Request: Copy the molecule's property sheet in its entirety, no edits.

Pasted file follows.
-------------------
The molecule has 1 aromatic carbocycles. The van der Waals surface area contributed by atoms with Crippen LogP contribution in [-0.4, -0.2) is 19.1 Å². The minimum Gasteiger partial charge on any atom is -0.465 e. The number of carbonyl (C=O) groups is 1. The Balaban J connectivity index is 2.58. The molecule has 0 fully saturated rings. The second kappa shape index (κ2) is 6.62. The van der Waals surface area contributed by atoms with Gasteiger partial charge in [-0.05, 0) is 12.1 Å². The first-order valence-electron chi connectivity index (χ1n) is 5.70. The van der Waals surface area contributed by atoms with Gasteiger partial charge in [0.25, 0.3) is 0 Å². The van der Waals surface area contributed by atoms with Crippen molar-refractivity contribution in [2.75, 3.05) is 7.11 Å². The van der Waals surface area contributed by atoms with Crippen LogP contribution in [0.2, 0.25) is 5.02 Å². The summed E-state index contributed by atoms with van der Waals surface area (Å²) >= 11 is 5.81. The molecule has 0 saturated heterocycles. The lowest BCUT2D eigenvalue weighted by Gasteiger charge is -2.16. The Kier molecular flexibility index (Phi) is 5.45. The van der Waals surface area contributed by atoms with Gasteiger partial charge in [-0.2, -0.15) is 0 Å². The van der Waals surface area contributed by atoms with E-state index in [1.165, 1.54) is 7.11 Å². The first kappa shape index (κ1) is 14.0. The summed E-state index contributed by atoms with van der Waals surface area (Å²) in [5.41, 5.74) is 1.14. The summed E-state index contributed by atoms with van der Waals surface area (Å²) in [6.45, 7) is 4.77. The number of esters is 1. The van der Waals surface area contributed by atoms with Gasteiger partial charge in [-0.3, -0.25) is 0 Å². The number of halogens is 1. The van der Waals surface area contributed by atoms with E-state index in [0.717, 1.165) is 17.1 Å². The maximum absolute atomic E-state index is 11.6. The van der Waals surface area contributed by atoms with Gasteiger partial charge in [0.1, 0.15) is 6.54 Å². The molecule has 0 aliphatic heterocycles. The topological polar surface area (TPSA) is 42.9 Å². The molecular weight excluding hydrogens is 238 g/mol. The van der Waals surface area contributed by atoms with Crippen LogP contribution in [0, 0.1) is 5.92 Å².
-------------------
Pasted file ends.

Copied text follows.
The molecule has 1 aromatic carbocycles. The van der Waals surface area contributed by atoms with Crippen LogP contribution in [-0.4, -0.2) is 19.1 Å². The minimum Gasteiger partial charge on any atom is -0.465 e. The number of carbonyl (C=O) groups is 1. The Balaban J connectivity index is 2.58. The molecule has 0 fully saturated rings. The second kappa shape index (κ2) is 6.62. The van der Waals surface area contributed by atoms with Gasteiger partial charge in [-0.05, 0) is 12.1 Å². The first-order valence-electron chi connectivity index (χ1n) is 5.70. The van der Waals surface area contributed by atoms with Gasteiger partial charge in [0.25, 0.3) is 0 Å². The van der Waals surface area contributed by atoms with Crippen molar-refractivity contribution in [2.75, 3.05) is 7.11 Å². The van der Waals surface area contributed by atoms with Crippen LogP contribution in [0.2, 0.25) is 5.02 Å². The summed E-state index contributed by atoms with van der Waals surface area (Å²) >= 11 is 5.81. The molecule has 0 saturated heterocycles. The lowest BCUT2D eigenvalue weighted by Gasteiger charge is -2.16. The Kier molecular flexibility index (Phi) is 5.45. The van der Waals surface area contributed by atoms with Gasteiger partial charge in [-0.2, -0.15) is 0 Å². The van der Waals surface area contributed by atoms with E-state index in [1.165, 1.54) is 7.11 Å². The first kappa shape index (κ1) is 14.0. The summed E-state index contributed by atoms with van der Waals surface area (Å²) in [5.41, 5.74) is 1.14. The summed E-state index contributed by atoms with van der Waals surface area (Å²) in [6.45, 7) is 4.77. The number of esters is 1. The van der Waals surface area contributed by atoms with Gasteiger partial charge in [-0.3, -0.25) is 0 Å². The number of halogens is 1. The van der Waals surface area contributed by atoms with E-state index in [0.717, 1.165) is 17.1 Å². The maximum absolute atomic E-state index is 11.6. The van der Waals surface area contributed by atoms with Gasteiger partial charge in [0.1, 0.15) is 6.54 Å². The molecule has 0 aliphatic heterocycles. The topological polar surface area (TPSA) is 42.9 Å². The molecular weight excluding hydrogens is 238 g/mol. The van der Waals surface area contributed by atoms with Crippen LogP contribution in [0, 0.1) is 5.92 Å².